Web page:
The New York Times’ public editor called a graphic about the Iran nuclear deal that singled out Jewish lawmakers “insensitive and inappropriate.”
Margret Sullivan addressed the issue Friday in her column a day after the graphic titled “Lawmakers against the Iran deal” was posted online and published in the newspaper.
The chart originally included a column with the heading “Jewish?” “Yeses” were highlighted in yellow, while “noes” were not.
Another column showed the estimated Jewish populations in the lawmakers’ districts. Districts with a ratio above the United States average of 2.2 percent Jewish also were colored yellow.
The “Jewish” column was removed by Thursday evening with no comment. On Friday afternoon, an editor’s explanatory note was published on the newspaper’s website.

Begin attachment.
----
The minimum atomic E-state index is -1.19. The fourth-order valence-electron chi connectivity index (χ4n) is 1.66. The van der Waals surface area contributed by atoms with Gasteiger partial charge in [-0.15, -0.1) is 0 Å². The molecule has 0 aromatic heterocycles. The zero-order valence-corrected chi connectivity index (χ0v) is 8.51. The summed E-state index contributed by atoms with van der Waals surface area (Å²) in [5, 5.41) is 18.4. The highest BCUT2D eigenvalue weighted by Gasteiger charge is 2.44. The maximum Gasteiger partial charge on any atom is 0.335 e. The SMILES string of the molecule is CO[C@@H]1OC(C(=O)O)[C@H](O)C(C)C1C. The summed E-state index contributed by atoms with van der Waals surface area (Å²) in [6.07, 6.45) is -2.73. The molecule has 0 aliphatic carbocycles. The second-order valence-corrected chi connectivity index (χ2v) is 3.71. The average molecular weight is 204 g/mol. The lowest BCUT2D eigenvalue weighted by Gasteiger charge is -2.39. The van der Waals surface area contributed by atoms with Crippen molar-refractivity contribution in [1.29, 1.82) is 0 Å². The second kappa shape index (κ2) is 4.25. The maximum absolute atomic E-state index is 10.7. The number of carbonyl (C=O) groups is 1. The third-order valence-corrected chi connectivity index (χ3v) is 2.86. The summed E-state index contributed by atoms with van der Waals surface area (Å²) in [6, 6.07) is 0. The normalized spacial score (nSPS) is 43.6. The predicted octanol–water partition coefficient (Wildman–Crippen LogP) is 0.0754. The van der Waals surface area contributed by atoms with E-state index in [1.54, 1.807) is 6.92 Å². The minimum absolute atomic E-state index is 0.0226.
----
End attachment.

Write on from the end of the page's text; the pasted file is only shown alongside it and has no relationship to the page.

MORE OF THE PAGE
“A chart published on Thursday about Democrats in Congress who opposed the nuclear agreement with Iran oversimplified a complex aspect of the debate — the views of Jewish members of Congress and the divisions among American Jews over the deal,” the note said.
The chart was the subject of articles in other publications, including in Politico and Slate, as well as JTA. It also received a great deal of attention on social media.
“Under Times standards, the religion or ethnicity of someone in the news can be noted if that fact is relevant and the relevance is clear to readers,” Bernstein wrote. “The positions of Jewish members of Congress, and efforts to influence them one way or another, were a legitimate subject for reporting, since many Jewish Americans on both sides of the debate were particularly concerned about the deal’s impact on Israel’s security. Some members of Congress alluded to their perspective as Jews when they announced their positions on the deal.”
She added: “But the chart did not include this context, or make clear that Jewish voters and lawmakers, like other Americans, were sharply divided on the issue. Its emphasis may have left the impression that their Jewish identity was a decisive factor for Democrats who opposed the deal, an assumption that was not supported by reporting.”